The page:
Acorah's other television work includes Celebrity Five Go to..., Harry Hill's TV Burp, Celebrity Quitters and Paranormal Egypt. He also made appearances on Celebrity Juice, Loose Lips, Richard and Judy, Bo' Selecta!, Brainiac: Science Abuse, The Paul O'Grady Show, The Weakest Link and Loose Women. On film, he had a cameo in Big Fat Gypsy Gangster (2011), and played a small role in Crispy's Curse (2017), although the film failed to achieve a general release.
In May 2012, Acorah claimed to have received a psychic message from Madeleine McCann via a 'spirit guide', stating that the child had died some time ago but would soon be reincarnated. After widespread media outrage, Acorah used the same newspaper to publish an apology to McCann's parents.
Acorah appeared in the 2015 television show The Past Hunters.
Acorah was firstly married to Joan Hughes from 1972 to 1982. The couple had a son together. He was later married to his wife Gwen from 1995, until his death in 2020. The couple were patrons for the charity Pathfinder Guide Dog Programme, a registered charity which provides guide dogs for the blind.
In March 2014, he was convicted of driving without due care and attention and failing to provide a breath sample following a car crash. Acorah had failed a roadside breath test but refused to give the required sample at a police station. He was banned from driving for 28 months and fined £1,000.
- The Psychic World of Derek Acorah: Discover How to Develop Your Hidden Powers – with John G. Sutton (Piatkus Books, 2003)
- The Psychic Adventures of Derek Acorah: Star of TV's "Most Haunted" (Element Books, 2004)
- Ghost Hunting with Derek Acorah (Element Books, 2005)
- Haunted Britain (Harper Element, 2006)
- Ghost Towns (Harper Element, 2006)
- Haunted Britain and Ireland (HarperCollins, 2007)
- Derek Acorah's Haunted! (Harper Element, 2008)
- Derek Acorah's Amazing Psychic Stories (Harper Element, 2008)
- Derek Acorah – Extreme Psychic (Harper Element, 2008)
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- Ludden, Ken (October 2011). Mystic Apprentice Volume 5: Psychic Skills. p. 271. ISBN 9781105023552.
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- 1972-, Smith?, Robert J. (Robert Joseph) (2012). Who is the doctor : the unofficial guide to Doctor Who, the new series. p. 115. ISBN 9781550229844. OCLC 905080310.CS1 maint: numeric names: authors list (link)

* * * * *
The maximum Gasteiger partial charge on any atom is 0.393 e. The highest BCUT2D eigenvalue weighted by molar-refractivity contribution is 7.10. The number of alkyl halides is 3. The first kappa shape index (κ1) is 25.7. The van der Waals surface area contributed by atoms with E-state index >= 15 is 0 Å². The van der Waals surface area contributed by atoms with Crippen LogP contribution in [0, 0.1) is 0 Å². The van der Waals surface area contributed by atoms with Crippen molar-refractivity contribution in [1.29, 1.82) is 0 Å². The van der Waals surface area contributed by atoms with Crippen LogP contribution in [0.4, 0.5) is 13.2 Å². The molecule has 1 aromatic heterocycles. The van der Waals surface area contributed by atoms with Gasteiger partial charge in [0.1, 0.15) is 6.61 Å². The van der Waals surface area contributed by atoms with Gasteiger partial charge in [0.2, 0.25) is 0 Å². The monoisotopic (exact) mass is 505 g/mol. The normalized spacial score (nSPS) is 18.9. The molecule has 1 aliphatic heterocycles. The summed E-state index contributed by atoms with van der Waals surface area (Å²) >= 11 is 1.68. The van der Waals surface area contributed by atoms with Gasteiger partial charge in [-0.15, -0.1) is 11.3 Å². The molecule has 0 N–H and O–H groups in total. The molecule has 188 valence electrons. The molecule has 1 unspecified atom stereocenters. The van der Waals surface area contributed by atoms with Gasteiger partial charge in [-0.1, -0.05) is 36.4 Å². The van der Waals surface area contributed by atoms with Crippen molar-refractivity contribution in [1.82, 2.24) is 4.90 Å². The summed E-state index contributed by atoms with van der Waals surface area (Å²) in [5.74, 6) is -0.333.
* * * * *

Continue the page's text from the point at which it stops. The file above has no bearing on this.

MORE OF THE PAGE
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- "Michael Jackson: The Live Seance voted worst television programme - Telegraph". The Daily Telegraph. London. Archived from the original on 16 December 2013. Retrieved 10 July 2013.
- French, Dan (9 November 2009). "Derek Acorah responds to séance criticism". Digital Spy. Archived from the original on 3 December 2013. Retrieved 11 July 2013.
- Bennett, Steve (19 September 2011). "Big Fat Gypsy Gangster". chortle.co.uk. Retrieved 25 March 2020.
- Cullinane, Philip (13 August 2019). "Award-winning director's latest film Crispy's Curse hits the big screen in Hanley for premiere". Stoke Sentinel. Retrieved 25 March 2020.
- "TV psychic Derek Acorah apologises for 'Maddie is dead' claim". The Daily Telegraph. 16 May 2012. Archived from the original on 14 December 2017. Retrieved 4 April 2018.
- Hayward, Anthony (5 January 2020). "Derek Acorah obituary". The Guardian. Retrieved 9 February 2021.
- Kelly, Helen (20 August 2017). "Celebrity Big Brother 2017: Derek brands Sarah 'out of control' in shock nomination". Daily Express. Archived from the original on 21 August 2017. Retrieved 21 August 2017.
- Fanning, Gary (21 June 2014). "TV psychic Derek Acorah visits Pathfinder Guide Dogs' shop in Hamilton". Archived from the original on 23 November 2015. Retrieved 26 February 2017.
- Waddington, Marc (12 March 2014). "TV psychic Derek Acorah given a two-year driving ban following high speed crash". Liverpool Echo. Archived from the original on 13 March 2014. Retrieved 20 March 2014.
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- "TV medium Derek Acorah dies aged 69". BBC News. BBC. 4 January 2020. Archived from the original on 4 January 2020. Retrieved 4 January 2020.
- Taylor, Joshua; Saunders, Emmeline (4 January 2020). "Derek Acorah dies aged 69 after falling into coma". Trinity Mirror. Retrieved 4 January 2020.
- Saunders, Emmeline (4 January 2020). "Derek Acorah's cause of death confirmed as sepsis after 'awful flu'". mirror.